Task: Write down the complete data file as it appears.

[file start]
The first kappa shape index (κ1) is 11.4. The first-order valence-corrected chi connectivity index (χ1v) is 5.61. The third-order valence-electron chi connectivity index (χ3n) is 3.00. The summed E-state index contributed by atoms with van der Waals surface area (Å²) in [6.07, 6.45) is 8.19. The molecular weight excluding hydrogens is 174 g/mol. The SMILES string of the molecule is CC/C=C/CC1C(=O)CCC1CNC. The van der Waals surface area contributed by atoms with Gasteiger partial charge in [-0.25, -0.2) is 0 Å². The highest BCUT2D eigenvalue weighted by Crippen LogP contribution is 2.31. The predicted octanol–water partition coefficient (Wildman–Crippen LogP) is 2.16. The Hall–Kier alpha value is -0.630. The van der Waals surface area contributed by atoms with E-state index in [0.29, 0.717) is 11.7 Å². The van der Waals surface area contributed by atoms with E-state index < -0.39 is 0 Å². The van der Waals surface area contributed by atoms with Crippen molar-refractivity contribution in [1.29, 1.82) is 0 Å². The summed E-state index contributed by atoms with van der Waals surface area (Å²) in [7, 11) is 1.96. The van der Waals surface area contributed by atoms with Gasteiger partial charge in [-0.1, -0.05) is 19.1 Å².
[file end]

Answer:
The first kappa shape index (κ1) is 11.4. The first-order valence-corrected chi connectivity index (χ1v) is 5.61. The third-order valence-electron chi connectivity index (χ3n) is 3.00. The summed E-state index contributed by atoms with van der Waals surface area (Å²) in [6.07, 6.45) is 8.19. The molecular weight excluding hydrogens is 174 g/mol. The SMILES string of the molecule is CC/C=C/CC1C(=O)CCC1CNC. The van der Waals surface area contributed by atoms with Gasteiger partial charge in [-0.25, -0.2) is 0 Å². The highest BCUT2D eigenvalue weighted by Crippen LogP contribution is 2.31. The predicted octanol–water partition coefficient (Wildman–Crippen LogP) is 2.16. The Hall–Kier alpha value is -0.630. The van der Waals surface area contributed by atoms with E-state index in [0.29, 0.717) is 11.7 Å². The van der Waals surface area contributed by atoms with E-state index < -0.39 is 0 Å². The van der Waals surface area contributed by atoms with Crippen molar-refractivity contribution in [1.29, 1.82) is 0 Å². The summed E-state index contributed by atoms with van der Waals surface area (Å²) in [7, 11) is 1.96. The van der Waals surface area contributed by atoms with Gasteiger partial charge in [-0.1, -0.05) is 19.1 Å².